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PGCert Mystical Theology

Course length
  • Not available full-time
  • 1 year part-time
  • An honours degree (normally 2.1 or above) or equivalent in an appropriate subject

Look at the origins and development of mystical theology in the wider context of the Christian spiritual tradition. You will focus on major figures in the history of mystical theology, and by examining the texts closely, against the historical, cultural and spiritual background of their time, you will gain an understanding of mystical theology as a key element in Christian thought.

The timetable for 2016-17 can be found in the Postgraduate Options Handbook at the bottom of the page.

Teaching & Assessment

The programme consists of two taught modules. Each module usually has 11 weeks of two-hour seminars for one term. Students are assessed by a range of tasks which may include book reviews, essays and presentations.


The programme is part-time, with two modules taken over two terms. Occasionally these modules are both timetabled in the same term, allowing faster progress through the programme.
Foundations for the Study of Christian Spirituality

Examine theoretical issues surrounding religious experience and spirituality as an academic field which studies this experience.

The module will provide a foundation for the interdisciplinary academic study of spirituality.  The theoretical issues surrounding religious experience both as religious and ‘experience’ as such, and spirituality as an academic field which studies these experiences, will be investigated with a critical eye toward effective methodologies.  Students will have practical exposure to such methods by applying them to a spiritual classic.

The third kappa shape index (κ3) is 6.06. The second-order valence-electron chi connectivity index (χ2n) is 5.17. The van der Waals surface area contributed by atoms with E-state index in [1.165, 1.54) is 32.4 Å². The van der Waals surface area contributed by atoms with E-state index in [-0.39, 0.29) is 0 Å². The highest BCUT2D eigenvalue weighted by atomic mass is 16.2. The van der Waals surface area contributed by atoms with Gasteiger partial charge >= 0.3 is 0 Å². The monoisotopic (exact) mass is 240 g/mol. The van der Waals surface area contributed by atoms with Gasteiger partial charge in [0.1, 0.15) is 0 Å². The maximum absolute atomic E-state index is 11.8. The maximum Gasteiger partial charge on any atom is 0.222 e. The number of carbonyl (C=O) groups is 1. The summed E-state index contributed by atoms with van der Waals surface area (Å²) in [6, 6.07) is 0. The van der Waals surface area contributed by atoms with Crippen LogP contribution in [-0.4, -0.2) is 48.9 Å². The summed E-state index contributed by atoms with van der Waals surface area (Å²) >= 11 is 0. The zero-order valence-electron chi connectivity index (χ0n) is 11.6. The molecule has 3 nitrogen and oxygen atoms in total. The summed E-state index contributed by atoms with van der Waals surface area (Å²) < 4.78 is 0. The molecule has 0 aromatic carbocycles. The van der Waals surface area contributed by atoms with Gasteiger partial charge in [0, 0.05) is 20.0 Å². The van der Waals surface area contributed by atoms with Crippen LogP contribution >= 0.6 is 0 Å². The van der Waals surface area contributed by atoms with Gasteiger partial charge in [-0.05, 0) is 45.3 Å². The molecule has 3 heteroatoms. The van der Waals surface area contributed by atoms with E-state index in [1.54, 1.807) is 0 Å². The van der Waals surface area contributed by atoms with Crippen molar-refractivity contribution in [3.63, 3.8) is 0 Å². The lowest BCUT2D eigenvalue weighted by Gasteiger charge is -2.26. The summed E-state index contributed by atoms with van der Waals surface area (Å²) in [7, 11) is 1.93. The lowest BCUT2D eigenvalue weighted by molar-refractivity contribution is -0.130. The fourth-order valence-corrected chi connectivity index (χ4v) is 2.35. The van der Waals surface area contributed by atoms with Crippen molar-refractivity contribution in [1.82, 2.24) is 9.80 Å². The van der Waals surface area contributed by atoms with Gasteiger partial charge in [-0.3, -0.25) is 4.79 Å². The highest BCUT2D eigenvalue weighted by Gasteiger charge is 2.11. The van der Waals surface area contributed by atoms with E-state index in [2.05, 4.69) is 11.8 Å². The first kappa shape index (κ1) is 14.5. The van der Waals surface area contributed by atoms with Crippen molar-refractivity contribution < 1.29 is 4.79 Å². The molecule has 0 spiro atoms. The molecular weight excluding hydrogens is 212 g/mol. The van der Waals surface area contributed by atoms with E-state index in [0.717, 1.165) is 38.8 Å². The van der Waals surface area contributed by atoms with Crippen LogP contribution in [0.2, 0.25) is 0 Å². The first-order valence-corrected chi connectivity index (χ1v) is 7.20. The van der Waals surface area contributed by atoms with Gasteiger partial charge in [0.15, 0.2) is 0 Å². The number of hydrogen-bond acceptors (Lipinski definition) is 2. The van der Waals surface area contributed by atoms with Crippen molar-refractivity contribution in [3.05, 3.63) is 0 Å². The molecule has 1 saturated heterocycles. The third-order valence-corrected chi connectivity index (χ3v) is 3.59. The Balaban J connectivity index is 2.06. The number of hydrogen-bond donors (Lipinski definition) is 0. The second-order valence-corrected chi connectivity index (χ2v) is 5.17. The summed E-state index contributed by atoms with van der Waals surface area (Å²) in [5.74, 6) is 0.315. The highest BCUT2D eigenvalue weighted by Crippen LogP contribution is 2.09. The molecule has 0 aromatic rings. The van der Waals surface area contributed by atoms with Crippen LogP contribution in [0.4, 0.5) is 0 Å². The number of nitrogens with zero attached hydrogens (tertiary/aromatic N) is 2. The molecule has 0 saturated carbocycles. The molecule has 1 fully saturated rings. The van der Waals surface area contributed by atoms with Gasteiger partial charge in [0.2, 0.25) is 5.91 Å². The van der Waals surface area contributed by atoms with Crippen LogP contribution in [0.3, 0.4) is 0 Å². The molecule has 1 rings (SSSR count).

History of Christian Mysticism to the Reformation

Focus on the writings of the major writers including Augustine, Meister Eckhart, Teresa of Avila and John of the Cross to show how Christian mysticism emerged and developed.

This module focuses on the historical tradition of Christian mysticism in Western Christianity up to (not including) the Reformation, the period of its longest sustained development.  Seven major writers are treated in detail: Augustine, Dionysius the Areopagite, Bernard of Clairvaux, Hadewijch of Antwerp, Meister Eckhart, Teresa of Avila, and John of the Cross. Some further authors are studied for background, such as Origen.  The writings of these authors, in translation, are the central object of study, with historical and cultural considerations brought to their interpretation.  A nexus of key themes is followed through the texts and the historical period to show how Christian mysticism emerged and developed.  The emphasis is historical, to retrieve the medieval history of Christian mysticism for present discussion and nourishment.